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Jane Friedman Focuses on E-books With Open Road Venture
October 16, 2009

Former HarperCollins President and CEO Jane Friedman has launched Open Road Integrated Media (ORIM) in partnership with film producer Jeffrey Sharp. Financed by Kohlberg Ventures, Open Road is a content marketing company that "places the e-book in the center of a multiplatform universe which includes film, video and other forms of digital entertainment." Friedman will serve as CEO, and Sharp as president.

Thomas Nelson and Author Solutions Launch Christian Self-Publishing Imprint
October 16, 2009

Christian publisher Thomas Nelson has partnered with self-publishing company Author Solutions Inc. (ASI) to launch WestBow Press—a Christian self-publishing imprint. According to an ASI press release, "The alliance will allow authors to benefit from the market leadership of Thomas Nelson, while taking advantage of ASI’s technology and services that make publishing easy, affordable and available to anyone."

Inside the Hispanic Book Market
October 1, 2009

While the Hispanic population in the United States is expected to expand to nearly 50 million by 2010, according to the U.S. Census Bureau, current purchasing patterns indicate that this 16 percent of the nation may not buy books at the same rate as the remaining 84 percent.

Today's Retail Scene: Are You Prepared to Compete?
October 1, 2009

It used to be straightforward. A publisher sent out a catalog of new releases, promoting certain titles to bookstores. Marketing proceeded through fixed channels and seasonal rituals, and, year after year, everyone knew their place in the dance. Not so anymore.

15 Ways to Save Time and Money in Book Production
October 1, 2009

Smart book production and manufacturing departments routinely evaluate their workflows and look for new and creative ways to streamline their processes, with a keen eye toward trimming both time and costs. Today, as the book publishing industry finds itself struggling in the same challenging economic environment as the rest of the United States, working efficiently is even more critical to preserving the bottom line.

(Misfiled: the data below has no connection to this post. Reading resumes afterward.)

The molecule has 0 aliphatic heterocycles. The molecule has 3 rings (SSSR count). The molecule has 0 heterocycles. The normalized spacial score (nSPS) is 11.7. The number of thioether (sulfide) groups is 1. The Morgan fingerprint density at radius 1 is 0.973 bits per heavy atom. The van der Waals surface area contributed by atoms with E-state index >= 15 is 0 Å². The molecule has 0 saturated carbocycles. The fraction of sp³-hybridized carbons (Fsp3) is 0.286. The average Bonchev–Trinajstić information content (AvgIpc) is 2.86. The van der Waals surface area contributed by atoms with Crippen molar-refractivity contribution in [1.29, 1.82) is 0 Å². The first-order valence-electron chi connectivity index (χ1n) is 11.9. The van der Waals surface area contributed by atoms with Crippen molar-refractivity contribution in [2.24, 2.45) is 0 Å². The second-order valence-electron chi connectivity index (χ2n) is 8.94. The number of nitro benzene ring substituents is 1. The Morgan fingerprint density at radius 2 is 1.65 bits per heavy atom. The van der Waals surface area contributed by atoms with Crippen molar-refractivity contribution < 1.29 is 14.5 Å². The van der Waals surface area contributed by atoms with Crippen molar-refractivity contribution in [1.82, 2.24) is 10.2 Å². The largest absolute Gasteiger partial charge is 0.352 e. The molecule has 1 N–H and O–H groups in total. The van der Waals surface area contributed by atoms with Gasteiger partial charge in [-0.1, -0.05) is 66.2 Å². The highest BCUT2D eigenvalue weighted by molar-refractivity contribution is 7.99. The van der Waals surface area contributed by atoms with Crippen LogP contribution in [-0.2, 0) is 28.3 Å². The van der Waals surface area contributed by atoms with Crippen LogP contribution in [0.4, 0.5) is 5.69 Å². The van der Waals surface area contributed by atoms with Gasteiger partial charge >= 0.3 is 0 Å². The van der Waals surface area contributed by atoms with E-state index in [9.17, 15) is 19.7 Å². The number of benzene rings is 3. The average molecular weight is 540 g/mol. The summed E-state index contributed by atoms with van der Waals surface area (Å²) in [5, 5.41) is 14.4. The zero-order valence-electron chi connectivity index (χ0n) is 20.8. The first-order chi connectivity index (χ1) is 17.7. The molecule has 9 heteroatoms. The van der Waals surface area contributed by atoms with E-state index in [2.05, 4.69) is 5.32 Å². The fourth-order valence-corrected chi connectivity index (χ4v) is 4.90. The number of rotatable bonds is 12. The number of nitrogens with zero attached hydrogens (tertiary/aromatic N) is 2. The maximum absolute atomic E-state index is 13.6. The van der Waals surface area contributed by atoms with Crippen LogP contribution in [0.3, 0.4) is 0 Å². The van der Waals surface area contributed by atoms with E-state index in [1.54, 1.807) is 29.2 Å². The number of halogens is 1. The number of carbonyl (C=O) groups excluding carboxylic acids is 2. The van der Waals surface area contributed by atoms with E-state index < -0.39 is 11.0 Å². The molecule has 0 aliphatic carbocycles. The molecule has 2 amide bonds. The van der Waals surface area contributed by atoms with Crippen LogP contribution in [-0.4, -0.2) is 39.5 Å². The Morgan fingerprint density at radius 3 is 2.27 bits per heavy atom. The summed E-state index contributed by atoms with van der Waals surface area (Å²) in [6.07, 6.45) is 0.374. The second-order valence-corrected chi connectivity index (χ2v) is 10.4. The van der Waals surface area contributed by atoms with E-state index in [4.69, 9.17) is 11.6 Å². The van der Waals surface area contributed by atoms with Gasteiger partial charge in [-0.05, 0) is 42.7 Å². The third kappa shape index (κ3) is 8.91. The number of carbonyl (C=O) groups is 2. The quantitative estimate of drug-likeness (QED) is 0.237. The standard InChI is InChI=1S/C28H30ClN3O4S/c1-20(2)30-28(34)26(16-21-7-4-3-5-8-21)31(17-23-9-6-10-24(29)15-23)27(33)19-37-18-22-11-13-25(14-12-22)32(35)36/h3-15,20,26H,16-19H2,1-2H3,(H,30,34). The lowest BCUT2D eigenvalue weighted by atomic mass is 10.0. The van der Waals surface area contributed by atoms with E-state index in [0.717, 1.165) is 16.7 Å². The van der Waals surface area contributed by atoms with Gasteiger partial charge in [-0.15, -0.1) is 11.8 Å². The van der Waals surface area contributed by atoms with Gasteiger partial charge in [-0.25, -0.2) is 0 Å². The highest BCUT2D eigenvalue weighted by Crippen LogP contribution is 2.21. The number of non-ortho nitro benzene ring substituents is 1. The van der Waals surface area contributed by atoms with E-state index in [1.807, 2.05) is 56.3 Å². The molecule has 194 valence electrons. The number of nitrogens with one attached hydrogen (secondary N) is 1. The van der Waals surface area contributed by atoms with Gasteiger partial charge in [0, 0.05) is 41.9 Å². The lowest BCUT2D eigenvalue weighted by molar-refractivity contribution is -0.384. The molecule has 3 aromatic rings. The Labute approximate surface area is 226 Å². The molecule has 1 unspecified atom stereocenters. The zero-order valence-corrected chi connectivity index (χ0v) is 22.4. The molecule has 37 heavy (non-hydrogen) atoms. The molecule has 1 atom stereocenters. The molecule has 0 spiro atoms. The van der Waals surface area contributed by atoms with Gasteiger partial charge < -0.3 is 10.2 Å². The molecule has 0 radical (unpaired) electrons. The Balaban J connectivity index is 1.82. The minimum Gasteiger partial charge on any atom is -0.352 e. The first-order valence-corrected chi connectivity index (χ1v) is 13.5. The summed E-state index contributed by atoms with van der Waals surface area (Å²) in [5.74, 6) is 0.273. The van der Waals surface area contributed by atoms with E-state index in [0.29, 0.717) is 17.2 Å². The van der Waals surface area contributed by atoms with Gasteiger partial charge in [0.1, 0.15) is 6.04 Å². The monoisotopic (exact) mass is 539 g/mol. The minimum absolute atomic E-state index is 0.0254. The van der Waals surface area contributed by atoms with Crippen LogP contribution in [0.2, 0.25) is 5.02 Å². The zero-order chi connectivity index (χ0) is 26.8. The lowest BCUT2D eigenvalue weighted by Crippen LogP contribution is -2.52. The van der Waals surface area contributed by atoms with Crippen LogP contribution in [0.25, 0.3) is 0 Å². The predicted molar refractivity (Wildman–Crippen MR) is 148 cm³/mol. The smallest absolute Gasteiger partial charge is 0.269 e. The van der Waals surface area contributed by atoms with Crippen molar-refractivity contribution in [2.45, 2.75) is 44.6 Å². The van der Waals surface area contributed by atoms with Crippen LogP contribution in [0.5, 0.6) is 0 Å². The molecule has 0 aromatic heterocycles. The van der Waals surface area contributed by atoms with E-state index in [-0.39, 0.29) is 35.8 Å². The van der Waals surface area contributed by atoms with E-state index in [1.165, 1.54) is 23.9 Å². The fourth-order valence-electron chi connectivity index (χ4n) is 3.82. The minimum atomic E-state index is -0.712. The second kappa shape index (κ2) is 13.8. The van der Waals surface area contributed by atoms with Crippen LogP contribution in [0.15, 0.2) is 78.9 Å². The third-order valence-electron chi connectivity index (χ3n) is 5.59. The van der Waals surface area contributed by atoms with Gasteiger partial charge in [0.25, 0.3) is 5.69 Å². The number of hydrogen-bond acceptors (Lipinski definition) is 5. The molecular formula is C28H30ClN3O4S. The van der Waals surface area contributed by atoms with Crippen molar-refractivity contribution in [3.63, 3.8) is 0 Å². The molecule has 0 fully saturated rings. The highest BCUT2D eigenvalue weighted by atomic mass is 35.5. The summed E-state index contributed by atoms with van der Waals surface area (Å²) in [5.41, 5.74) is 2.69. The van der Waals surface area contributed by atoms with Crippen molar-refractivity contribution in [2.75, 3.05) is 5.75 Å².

Minding the Store
September 1, 2009

If the Internet has taught traditional media anything, it’s that valuable content should be protected or it will quickly lose its worth. Letting music, news articles or whatever fall into the hands of those who do not value it has been toppling old media companies left and right, and is likely to continue. Take newspapers: Had their stories not been copied, pasted, snarked upon and uprooted far from their original sources (and the advertisers), there wouldn’t be nearly as many journalists in the unemployment line today.

Change, Distribution Top List of Challenges for Indie Houses
September 1, 2009

It is a difficult time to be an independent book publisher. Fractured distribution models, soaring manufacturing costs, technology changing at breakneck speeds and the ongoing global recession are just a few of the threats coming at indies from all directions.

2009 Gold Ink Awards
September 1, 2009

Widely regarded as the print industry’s most prestigious event, the 2009 Gold Ink Awards received more than 1,000 entries across 45 competitive categories, including Book Covers, Book Jackets, Books (Fine Editions), Softcover Books, Hardcover Books, Children’s Books, Fine Art Lithography, Cookbooks, to name a few. In all, 132 entries were selected for Gold, Silver or Bronze honors.

Shona Burns: 2008 Publishing Executive Hall of Fame Inductee
September 1, 2009

When Shona Burns first entered college, she was unsure of what she wanted to study. “I started out doing a business studies degree,” she recalls. “I was bored rigid. … I had met a couple of fellow students who were getting a publishing degree and found what they were talking about a lot more interesting than what I was doing myself.”

What We Should Learn From Amazon
August 1, 2009

Last year, Amazon’s 10-K filing with the U.S. Securities and Exchange Commission listed publishers as its competitors in addition to bookstores and others—which started a flurry of chatter in the industry concerning the threat the online retailer poses to publishers in general. The nervous types worry that Amazon will eventually remove the need for middlemen like agents, distributors and even traditional publishers, as they create a one-on-one author/reader experience and purchasing system.

Keepers of the Brand
August 1, 2009

After college graduation, I was saddled with the challenge of wielding a liberal arts degree in a tough job market. My strategy was to throw myself into technology and grad school. Many classmates of mine went the traditional publishing route, nabbing junior editorial roles. This was … ahem! … a few decades ago, and the starting salary was around $15,000. In New York City. The feeble compensation was rationalized by the fact that publishing was a “glamour” profession, and since the editor was at the epicenter of prestige, many jumped at the chance to get these positions.

The Two Sides of David Borgenicht
August 1, 2009

Amid the gussied up romances, male action fables and screenplay-bound interpersonal dramas making up The New York Times’ trade fiction best-seller list, one book stands out like a corpse at a wedding. It’s called “Pride and Prejudice and Zombies,” currently the only book on the list to combine gory scenes of zombie mayhem with the romantic exploits of a beloved Victorian-era literary heroine. Nothing in the book world in recent months has made the kind of splash (or should we say, splatter) that this title has, from the frantic Internet buzz greeting the announcement in February of its publication to the huge sales following its release this spring. The book has even been added to the curriculum at several university English departments.